An Anabaptist professor of religious studies or related field will teach in the masters program in the Center for Religious and Cross-cultural Studies (CRCS) at Gadjah Mada University, an Indonesian government university (http://www.ugm.ac.id/en/). Single applicants or a couple with no children are preferred.
Lecturer in Religious and Cross-Cultural Studies
All MCC workers are expected to exhibit a commitment to: a personal Christian faith and discipleship; active church membership; and nonviolent peacemaking.
MCC is an equal opportunity employer, committed to employment equity. MCC values diversity and invites all qualified candidates to apply.
Lecturer in Religious and Cross-Cultural Studies in Central Java, Jogjakarta
Date Opened:October 15, 2010
Start Date:Available Now
Mennonite Central Committee focuses on education, inter-faith bridgebuilding, and peacebuilding in Indonesia. The goal of this assignment is to encourage understanding between people of different convictions and traditions, not only through dialogue, but also through meaningful cooperation between different groups to engage shared problems.
MCC’s legal identity is through the Ministry of Higher Education and is supported by MCC’s active partnerships with Indonesian universities. This assignment allows Mennonite Central Committee broaden our connections with strategic Indonesian universities in priority areas of interest for both MCC and many Indonesian partners.
The CRCS program is the only academic program in Indonesia focusing on religion and culture in a non-religiously affiliated university. In Indonesia, all students are required to study religion from elementary school through university. Each group studies its own religion with teachers from their own religion. CRCS offers a Masters degree in which students representing all the major faith traditions of Indonesia study and learn about each other side by side, in the same classroom, with teachers coming from different religious backgrounds. The program is both religious and cross-cultural, because religious and ethnic identities are often inseparable and pose challenges as well as opportunities.
The program accepts approximately 25 students in each cohort. Besides lecturers from Gadjah Mada, the lecturers also come from various Islamic, Catholic, Buddhist, Hindu, and Christian universities. The courses are offered in English. All students must have a minimum TOFEL score of 475.
CRCS would be particularly interested in an MCCer designing courses exploring Anabaptist belief, opportunities for ecumenical and interfaith cooperation, gender issues, and peacebuilding from an Anabaptist perspective.
The lecturer is expected to be involved in this, probably including proposals writing.
Possible courses to teach/ co-teach:
Jogjakarta is the cultural heart of Java, lying between Mt. Merapi and the South Sea. Jogja is also an academic center with important universities and academies. It is a city of around 500,000 people. Jogjakarta is a crowded and busy city, but beyond the main streets are the slower, sidewalk-width streets of Javanese neighborhoods. Jogjakarta has both modern amenities and traditional values and philosophies.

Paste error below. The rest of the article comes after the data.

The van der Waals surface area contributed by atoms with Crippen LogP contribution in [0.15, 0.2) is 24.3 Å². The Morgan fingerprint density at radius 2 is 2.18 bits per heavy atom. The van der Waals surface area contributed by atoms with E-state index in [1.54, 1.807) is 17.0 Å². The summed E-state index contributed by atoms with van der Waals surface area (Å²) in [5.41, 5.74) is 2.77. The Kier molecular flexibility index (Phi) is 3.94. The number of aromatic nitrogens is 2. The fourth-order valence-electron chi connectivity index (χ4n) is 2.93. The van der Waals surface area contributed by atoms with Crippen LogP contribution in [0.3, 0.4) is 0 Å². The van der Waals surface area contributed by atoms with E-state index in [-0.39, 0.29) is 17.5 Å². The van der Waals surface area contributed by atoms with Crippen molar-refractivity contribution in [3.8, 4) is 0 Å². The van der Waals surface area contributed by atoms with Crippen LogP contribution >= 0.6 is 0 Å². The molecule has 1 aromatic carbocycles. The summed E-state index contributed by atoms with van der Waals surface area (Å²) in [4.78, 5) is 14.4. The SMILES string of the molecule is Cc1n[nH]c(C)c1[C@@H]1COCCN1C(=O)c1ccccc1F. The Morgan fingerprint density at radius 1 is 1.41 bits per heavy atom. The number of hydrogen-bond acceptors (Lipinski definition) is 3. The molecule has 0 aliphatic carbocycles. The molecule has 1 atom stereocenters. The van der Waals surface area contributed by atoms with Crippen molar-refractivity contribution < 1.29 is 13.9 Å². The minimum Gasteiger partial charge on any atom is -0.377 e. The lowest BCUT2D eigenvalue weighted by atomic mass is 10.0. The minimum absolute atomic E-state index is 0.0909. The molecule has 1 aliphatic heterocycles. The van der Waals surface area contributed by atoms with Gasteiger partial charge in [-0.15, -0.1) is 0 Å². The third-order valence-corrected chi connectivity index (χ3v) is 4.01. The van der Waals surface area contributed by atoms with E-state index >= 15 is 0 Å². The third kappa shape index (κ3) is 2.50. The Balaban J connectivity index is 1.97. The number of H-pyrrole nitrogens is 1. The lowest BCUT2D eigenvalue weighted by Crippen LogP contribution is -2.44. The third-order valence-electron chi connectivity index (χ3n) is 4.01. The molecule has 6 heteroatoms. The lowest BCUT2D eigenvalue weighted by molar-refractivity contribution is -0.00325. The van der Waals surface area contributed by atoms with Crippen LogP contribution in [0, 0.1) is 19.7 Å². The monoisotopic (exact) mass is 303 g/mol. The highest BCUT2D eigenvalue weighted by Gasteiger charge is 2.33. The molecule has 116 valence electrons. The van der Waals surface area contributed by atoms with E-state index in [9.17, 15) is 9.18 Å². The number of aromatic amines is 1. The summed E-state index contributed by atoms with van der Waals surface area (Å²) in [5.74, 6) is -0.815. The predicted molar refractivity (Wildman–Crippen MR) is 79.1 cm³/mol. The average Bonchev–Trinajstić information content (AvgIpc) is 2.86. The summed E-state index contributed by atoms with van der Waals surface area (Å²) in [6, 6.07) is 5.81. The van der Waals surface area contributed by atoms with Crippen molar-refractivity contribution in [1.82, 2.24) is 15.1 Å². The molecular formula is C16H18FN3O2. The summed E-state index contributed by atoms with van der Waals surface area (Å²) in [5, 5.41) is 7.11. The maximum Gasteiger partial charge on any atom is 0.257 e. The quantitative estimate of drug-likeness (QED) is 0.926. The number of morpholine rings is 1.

The famous Borobodour temple (Buddhist) and Prambanan temple(Hindu) are located very near to Jogjakarta. Other areas of interest include the sultan’s palace and various craft industries including batik, silver, and pottery.
Good quality medical care is available in Jogjakarta. Shopping options range from traditional markets to malls and air-conditioned grocery stores.
Jogjakarta has a small international school with elementary grades through grade eight. Other options for families would be immersion in an Indonesian language school, homeschooling, or boarding for high school students at Mountainview International Christian School in Salatiga, two hours away.
Gadjah Mada University will supply housing for the MCC worker. This would either be in housing owned or rented by UGM. The house would be at a standard level with other UGM professors. This is an important value in the university setting- it allows the worker to entertain students and university guests and fulfill social responsibilities at an appropriate level for cultural expectations.
A Muria Mennonite church is located in Jogjakarta, as well as an International Congregation in Jogjakarta that worships in English on Sunday afternoons. This group includes a large number of Indonesian students wanting to improve their English. MCCers have often been involved in some way with both congregations.
The MCC offices and other MCC workers are located in Salatiga, two hours by road from Jogjakarta.
Even though UGM is a premier Indonesian university, there will be many cultural challenges. The level of student’s English may not allow for complete understanding of difficult concepts. The MCCer may be informed of course expectations will little time to prepare. There may be little direction or sharing of expectations for course content. MCCers in other Indonesian university settings have coped with these challenges by considering their department as their community and by taking time to listen and learn and by asking many questions of their colleagues.